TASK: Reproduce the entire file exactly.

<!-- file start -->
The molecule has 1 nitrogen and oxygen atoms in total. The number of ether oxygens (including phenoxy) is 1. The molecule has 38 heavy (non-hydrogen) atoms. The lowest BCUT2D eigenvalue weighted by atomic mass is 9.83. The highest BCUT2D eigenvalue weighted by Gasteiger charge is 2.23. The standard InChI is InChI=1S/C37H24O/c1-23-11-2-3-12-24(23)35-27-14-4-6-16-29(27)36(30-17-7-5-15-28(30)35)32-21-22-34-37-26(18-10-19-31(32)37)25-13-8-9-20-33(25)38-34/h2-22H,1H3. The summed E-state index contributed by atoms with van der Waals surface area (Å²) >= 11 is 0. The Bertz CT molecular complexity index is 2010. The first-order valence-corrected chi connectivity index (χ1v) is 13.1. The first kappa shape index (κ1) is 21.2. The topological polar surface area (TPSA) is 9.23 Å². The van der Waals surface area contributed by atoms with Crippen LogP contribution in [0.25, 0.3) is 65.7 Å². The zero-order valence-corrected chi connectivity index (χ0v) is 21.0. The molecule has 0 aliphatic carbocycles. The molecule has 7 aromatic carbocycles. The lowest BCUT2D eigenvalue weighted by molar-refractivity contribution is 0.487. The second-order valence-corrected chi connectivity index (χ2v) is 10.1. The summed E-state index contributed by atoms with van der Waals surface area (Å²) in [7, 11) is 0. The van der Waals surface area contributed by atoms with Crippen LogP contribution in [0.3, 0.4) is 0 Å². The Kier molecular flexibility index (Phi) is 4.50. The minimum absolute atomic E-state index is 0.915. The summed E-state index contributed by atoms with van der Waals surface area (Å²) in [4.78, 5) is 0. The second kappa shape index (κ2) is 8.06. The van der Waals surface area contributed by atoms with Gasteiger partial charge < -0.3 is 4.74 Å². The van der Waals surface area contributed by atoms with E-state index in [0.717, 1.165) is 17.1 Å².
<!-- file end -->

The molecule has 1 nitrogen and oxygen atoms in total. The number of ether oxygens (including phenoxy) is 1. The molecule has 38 heavy (non-hydrogen) atoms. The lowest BCUT2D eigenvalue weighted by atomic mass is 9.83. The highest BCUT2D eigenvalue weighted by Gasteiger charge is 2.23. The standard InChI is InChI=1S/C37H24O/c1-23-11-2-3-12-24(23)35-27-14-4-6-16-29(27)36(30-17-7-5-15-28(30)35)32-21-22-34-37-26(18-10-19-31(32)37)25-13-8-9-20-33(25)38-34/h2-22H,1H3. The summed E-state index contributed by atoms with van der Waals surface area (Å²) >= 11 is 0. The Bertz CT molecular complexity index is 2010. The first-order valence-corrected chi connectivity index (χ1v) is 13.1. The first kappa shape index (κ1) is 21.2. The topological polar surface area (TPSA) is 9.23 Å². The van der Waals surface area contributed by atoms with Crippen LogP contribution in [0.25, 0.3) is 65.7 Å². The zero-order valence-corrected chi connectivity index (χ0v) is 21.0. The molecule has 0 aliphatic carbocycles. The molecule has 7 aromatic carbocycles. The lowest BCUT2D eigenvalue weighted by molar-refractivity contribution is 0.487. The second-order valence-corrected chi connectivity index (χ2v) is 10.1. The summed E-state index contributed by atoms with van der Waals surface area (Å²) in [7, 11) is 0. The van der Waals surface area contributed by atoms with Crippen LogP contribution in [0.3, 0.4) is 0 Å². The Kier molecular flexibility index (Phi) is 4.50. The minimum absolute atomic E-state index is 0.915. The summed E-state index contributed by atoms with van der Waals surface area (Å²) in [4.78, 5) is 0. The second kappa shape index (κ2) is 8.06. The van der Waals surface area contributed by atoms with Gasteiger partial charge < -0.3 is 4.74 Å². The van der Waals surface area contributed by atoms with E-state index in [0.717, 1.165) is 17.1 Å².